Sound is often overlooked in films but it is often the single most important element in setting the mood for the scene. When events are about to unfold in the story, music has that ability to build tension to give the audience a head start in feeling the unease of what’s about to come, this may be by progressively building music to signify that a dramatic event is about to happen or it may be upbeat to lighten the mood. Horror films rely heavily in sound clips to create a scary scene. I you were to remove the sound from a horror film its fear factor would decrease dramatically.
Music plays a key role in a horror film because it immediately sets the tone. Before the actor says anything the audience knows what their fate is going to be based on the type of music that is playing in the background. The music sets the tone but it does not give away how events are going to unfold. There are several musical cues that indicate to the viewer what is going to unfold in the upcoming scene. For example, a long eerie musical buildup suggests that a big event is just around the corner. A rapid sequence might suggest stress or panic, making the audience feel anxious.
The Blair Witch Project (1999)
‘The Blair Witch Project’ is the perfect example of a horror movie which sets the scene using only sound. When the film was first released, it established itself as one of the first and best examples of world-building and transmedia storytelling in the horror genre. The film follows three college students as they shoot a documentary about a witch that has been said to haunt the woods around Burkittsville, a small town in Maryland that was formerly known as Blair. The students disappear and only later their video footage is found in the woods, edited together and presented as The Blair Witch Project.
Sound plays such an important role in the film – as does in any other found-footage film. The absence of any score or music in this film, as well as no fancy sound effects that have been added to support a jump scare, is what made it authentic to audiences. The raw soundtrack of untreated location sound recordings helped to establish an immediate closeness to the material and opened it up for emotional involvement. Even if sound effects had been added during the process of audio-postproduction, the soundtrack as it appears to audiences feels raw, real and trustworthy. The subtleness of inexplicable things happening in the film are translated into a considerate soundtrack. The filmmaker’s consequence in over toning an authentic found-footage-feeling to their film can also be seen in their decision to not mix the film in 5.1, but in stereo. Instead of going for big and effective cinematic surround sound, they chose to stick with authenticity and presented their material with two audio channels, just like it would sound if the student’s material had really been ‘found-footage’ – and nevertheless orchestrating crackles and snaps that make the nighttime tent scenes so utterly scary, with nothing but blurred visuals to guide us as we follow the characters run for their lives.
A lot like ‘The Blair Witch Project’, non-diegetic sound is used frequently in James Wan’s 2010 film ‘Insidious’. The film being from the genre of horror this is essential for fulfilling the films purpose, which is to draw out emotion from the audience. This emotion the film wants to draw out is fear and using sound to do so at the very beginning of the film is to set a scene and help the audience understand what is being and is about to be presented to them.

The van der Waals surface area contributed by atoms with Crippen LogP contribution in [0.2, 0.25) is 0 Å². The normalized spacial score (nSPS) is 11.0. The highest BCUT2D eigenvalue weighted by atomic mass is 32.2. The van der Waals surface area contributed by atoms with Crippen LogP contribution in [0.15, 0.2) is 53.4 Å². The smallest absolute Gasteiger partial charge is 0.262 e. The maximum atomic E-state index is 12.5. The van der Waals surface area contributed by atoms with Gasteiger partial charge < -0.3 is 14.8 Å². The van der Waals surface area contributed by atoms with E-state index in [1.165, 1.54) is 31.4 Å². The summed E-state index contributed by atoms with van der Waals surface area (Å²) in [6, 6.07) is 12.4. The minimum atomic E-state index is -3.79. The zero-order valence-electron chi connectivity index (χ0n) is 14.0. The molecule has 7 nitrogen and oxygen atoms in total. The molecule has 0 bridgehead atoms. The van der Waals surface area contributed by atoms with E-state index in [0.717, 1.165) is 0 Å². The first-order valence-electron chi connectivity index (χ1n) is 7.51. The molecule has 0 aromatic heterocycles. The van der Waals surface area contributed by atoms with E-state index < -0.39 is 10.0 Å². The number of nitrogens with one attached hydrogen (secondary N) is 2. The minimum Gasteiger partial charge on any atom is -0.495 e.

An orchestra is used, dominated by mainly violins and stringed instruments to create a jumping and running sound which comes out of silence and frightens the audience. The instruments used sound like they are out of tune and are clearly inspired by old Hollywood horror film’s music – The music being high pitched and manic. This music comes out of silence and gives the audience a scare before the film has even started – this sets the scene and setting for the entire movie as the audience feel already frightened they can tell they are in for a good horror movie. James Wan has also used a very similar technique in one of his earlier films ‘Dead Silence’.
“Insidious Chapter II’ continues Wan’s approach for sound to tell the story. In one scene, a medium shot portrays Renai sitting at the kitchen table. A soft, diegetic piano tune drifts out and the camera swipes to the right, highlighting the dimly lit hallway. The use of a sweeping camera shot emphasises that something is lingering down the hallway, but it is the use of the soft piano tune that eventually builds that creates the suspense. This cinematic effect could be explained through, “… the complex semiotic and narratological functions of film music and sound design, not just an affective supplement, but in constructing destabilising tensions and conflicting ontologies which demonstrates how music can close the comforting visual gap between ordinary American life and the monstrous ‘other’” (Johnson, 489). Renai sits in her typical American kitchen, but what lingers about the house is anything but typical. The diegetic sound of the piano’s tune is what pulls the narrative along. Renai must get up to investigate. The piano’s tune also becomes an essential part of the films narrative.” (Info from: Brill, Mark. ‘Music in the Horror Film: Listening to Fear’, Johnson, Bruce. ‘Terror Tracks: Music. Sound and Horror Cinema’ Edited by Philip Hayward Popular Music, Vol. 30 & ‘James Wan Biography and Filmography – James Wan Movies.’)